When the Meditation in Schools Project comes up in conversation with an adult the response is usually positive, concluding with:
“Oh the students are so stressed and distracted these days – it’s so needed”
Sometimes teachers contact Mind Space looking for a technique to help their student’s experience calm and focus. This is great!
However one of the most important elements of bringing stillness into the classroom is the well-being of the staff. In some respects this needs to be addressed before the students.
Otherwise you end up with a Meditation session that is ‘policed’ by staff.
Members of staff marching around making sure that the students are Meditating.
Pulling out any member of the group who is making a noise.
As any of you know who attends a Meditation class, there needs to be a calm atmosphere in the room if the Meditation is going to work successfully.
I was happy to read about a series of Meditation sessions that are being run for staff in the USA – you can find out more details here:
In a school, Meditation for Staff really needs to be the first step. To have the staff on board and understanding the process of Meditation. If this can happen then you’re half way there.
If the staff and ideally the parents appreciate the practices of Meditation then this will benefit the students.
At the last school I visited I asked the students at the beginning of the class, what they thought Meditation was. The usually responses came back:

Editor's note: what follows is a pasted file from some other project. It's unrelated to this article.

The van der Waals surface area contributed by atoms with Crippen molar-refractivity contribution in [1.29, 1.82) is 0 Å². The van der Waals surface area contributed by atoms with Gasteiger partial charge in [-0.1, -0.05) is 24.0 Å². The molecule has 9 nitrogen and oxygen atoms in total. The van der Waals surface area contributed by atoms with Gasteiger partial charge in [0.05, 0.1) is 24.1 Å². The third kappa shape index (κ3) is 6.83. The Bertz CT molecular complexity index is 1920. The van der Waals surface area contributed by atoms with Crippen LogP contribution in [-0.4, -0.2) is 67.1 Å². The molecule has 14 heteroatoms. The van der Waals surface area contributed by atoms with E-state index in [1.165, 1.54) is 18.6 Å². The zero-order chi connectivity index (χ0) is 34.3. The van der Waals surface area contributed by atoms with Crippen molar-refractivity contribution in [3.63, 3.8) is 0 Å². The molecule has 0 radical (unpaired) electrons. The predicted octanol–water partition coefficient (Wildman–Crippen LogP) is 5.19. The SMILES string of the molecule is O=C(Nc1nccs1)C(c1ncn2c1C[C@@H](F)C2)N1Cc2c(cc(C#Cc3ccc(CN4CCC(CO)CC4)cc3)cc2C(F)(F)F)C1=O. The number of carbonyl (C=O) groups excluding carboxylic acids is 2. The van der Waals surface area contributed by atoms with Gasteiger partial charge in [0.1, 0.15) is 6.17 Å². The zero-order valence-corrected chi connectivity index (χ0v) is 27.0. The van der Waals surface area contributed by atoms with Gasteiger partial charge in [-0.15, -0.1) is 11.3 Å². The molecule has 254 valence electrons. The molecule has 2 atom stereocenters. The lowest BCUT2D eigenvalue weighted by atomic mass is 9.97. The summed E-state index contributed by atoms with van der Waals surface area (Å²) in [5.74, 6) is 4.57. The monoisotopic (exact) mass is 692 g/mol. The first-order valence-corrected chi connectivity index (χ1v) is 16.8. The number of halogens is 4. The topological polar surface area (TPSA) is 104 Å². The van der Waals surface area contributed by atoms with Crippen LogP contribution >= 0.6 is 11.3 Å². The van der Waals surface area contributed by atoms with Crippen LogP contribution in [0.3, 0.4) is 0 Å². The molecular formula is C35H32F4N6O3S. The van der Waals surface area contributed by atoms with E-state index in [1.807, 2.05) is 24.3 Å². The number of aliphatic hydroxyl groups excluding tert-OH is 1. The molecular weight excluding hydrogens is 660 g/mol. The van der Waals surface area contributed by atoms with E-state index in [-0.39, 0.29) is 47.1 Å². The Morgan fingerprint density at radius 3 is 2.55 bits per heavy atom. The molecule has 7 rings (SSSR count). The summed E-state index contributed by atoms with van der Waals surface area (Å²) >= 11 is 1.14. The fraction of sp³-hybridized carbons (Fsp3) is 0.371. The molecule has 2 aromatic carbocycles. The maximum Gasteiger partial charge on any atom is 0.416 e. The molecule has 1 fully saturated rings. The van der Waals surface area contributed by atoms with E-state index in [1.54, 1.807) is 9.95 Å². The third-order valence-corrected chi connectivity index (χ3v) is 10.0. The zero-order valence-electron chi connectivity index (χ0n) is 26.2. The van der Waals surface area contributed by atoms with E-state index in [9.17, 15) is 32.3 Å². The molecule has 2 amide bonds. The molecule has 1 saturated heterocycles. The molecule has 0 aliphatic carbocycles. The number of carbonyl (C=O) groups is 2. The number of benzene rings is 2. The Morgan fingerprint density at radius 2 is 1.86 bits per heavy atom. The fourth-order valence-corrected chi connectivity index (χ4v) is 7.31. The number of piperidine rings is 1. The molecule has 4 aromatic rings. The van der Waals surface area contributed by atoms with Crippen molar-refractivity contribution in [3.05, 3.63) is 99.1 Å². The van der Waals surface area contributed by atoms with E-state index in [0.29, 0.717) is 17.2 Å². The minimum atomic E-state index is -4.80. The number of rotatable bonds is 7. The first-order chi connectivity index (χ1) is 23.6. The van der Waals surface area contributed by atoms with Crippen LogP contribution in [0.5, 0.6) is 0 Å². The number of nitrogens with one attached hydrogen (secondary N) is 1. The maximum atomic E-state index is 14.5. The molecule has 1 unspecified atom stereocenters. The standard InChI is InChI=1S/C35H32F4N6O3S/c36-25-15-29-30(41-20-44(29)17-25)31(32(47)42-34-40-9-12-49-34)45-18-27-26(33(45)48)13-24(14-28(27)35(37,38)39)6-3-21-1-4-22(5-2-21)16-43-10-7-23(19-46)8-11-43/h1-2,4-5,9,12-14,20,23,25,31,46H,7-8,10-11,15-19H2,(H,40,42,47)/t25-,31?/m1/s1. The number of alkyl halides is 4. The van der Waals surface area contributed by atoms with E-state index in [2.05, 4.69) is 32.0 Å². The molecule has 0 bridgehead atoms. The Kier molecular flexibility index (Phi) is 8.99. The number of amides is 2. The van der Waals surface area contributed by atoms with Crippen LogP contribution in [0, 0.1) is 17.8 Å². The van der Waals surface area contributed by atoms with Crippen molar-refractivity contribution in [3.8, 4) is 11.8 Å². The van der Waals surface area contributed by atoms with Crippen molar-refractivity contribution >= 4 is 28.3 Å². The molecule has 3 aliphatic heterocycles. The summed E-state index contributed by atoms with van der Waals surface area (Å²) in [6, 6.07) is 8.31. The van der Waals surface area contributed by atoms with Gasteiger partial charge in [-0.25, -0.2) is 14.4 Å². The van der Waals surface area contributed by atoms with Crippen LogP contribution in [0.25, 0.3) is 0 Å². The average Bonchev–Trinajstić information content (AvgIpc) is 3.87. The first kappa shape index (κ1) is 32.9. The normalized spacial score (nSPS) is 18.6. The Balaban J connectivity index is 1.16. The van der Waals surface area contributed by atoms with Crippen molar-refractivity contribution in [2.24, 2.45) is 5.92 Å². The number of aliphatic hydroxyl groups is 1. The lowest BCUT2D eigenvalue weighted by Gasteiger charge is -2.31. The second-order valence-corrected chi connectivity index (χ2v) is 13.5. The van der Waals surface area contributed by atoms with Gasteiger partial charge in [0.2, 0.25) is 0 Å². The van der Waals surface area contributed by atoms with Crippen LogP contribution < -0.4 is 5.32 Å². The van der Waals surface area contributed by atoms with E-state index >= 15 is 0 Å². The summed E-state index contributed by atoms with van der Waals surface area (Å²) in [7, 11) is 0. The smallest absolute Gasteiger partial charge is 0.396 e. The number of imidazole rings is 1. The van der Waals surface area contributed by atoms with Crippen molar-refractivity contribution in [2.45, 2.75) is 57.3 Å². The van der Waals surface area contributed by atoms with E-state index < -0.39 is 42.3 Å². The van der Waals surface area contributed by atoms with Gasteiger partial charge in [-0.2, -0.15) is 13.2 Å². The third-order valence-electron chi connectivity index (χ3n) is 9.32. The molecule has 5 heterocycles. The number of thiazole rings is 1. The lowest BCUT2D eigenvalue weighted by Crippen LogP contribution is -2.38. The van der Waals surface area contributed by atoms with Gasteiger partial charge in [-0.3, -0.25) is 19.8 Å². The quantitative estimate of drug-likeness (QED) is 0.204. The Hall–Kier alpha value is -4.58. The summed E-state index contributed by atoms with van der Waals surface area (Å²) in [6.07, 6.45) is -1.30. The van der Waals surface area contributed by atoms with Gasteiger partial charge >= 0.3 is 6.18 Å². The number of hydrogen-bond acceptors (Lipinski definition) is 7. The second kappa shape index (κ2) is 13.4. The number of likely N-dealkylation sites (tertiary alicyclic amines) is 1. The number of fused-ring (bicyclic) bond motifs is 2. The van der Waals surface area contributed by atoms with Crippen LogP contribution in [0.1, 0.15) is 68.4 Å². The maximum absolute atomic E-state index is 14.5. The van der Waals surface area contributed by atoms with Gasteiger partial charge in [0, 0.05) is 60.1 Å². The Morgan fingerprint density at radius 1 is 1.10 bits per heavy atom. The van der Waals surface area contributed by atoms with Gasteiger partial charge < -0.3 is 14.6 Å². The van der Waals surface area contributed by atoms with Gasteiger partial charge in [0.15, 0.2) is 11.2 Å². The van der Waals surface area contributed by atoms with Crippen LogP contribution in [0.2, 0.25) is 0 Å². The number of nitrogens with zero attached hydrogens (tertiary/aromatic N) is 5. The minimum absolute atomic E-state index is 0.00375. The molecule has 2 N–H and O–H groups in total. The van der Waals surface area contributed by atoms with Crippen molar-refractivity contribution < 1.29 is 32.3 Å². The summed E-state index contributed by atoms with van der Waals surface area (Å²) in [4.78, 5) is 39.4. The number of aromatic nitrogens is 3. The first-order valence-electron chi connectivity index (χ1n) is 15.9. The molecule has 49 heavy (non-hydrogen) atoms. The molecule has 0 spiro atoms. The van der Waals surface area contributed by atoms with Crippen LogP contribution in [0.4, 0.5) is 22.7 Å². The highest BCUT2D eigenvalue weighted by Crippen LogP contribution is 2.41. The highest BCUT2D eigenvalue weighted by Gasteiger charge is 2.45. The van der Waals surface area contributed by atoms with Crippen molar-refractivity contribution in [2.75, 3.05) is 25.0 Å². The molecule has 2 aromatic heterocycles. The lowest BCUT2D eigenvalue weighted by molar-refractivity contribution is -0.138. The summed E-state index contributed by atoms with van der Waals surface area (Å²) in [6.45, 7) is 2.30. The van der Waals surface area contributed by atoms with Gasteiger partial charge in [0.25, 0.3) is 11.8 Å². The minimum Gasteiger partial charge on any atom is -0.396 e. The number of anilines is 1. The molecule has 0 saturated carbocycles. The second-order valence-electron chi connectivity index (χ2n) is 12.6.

‘Chanting MMMMM sitting like this sir – (cross-legged, hands upturned on the knees)
Where does this view come from?
The cliche views held by elders.
If parents and teachers can practice Meditation then this has an effect on the students.
Simply, their actions of body, speech and mind are calmer and gentler.
This has a profound effect. They don’t need to say or mention anything about Meditation – ‘you must practice Meditation!’
Far from it.
The tradition of Meditation is that you only practice when your ready. Nobody can force or push you into Meditation practices.
This is why I say to schools and companies who are interested in introducing Meditation to their students and staff.
‘It needs to be an activity that they opt into, that they choose to do.’
Otherwise it becomes another case of: ‘You need Meditate’
This makes no sense if you Meditate, as its pointing the finger outside.
So my advice to a school that wishes to bring more calm into their classroom is to begin with the teachers and parents.
Hold a few introductory sessions for them, this is also an opportunity to discover what their students/children will be practicing, ask some questions and gain experience.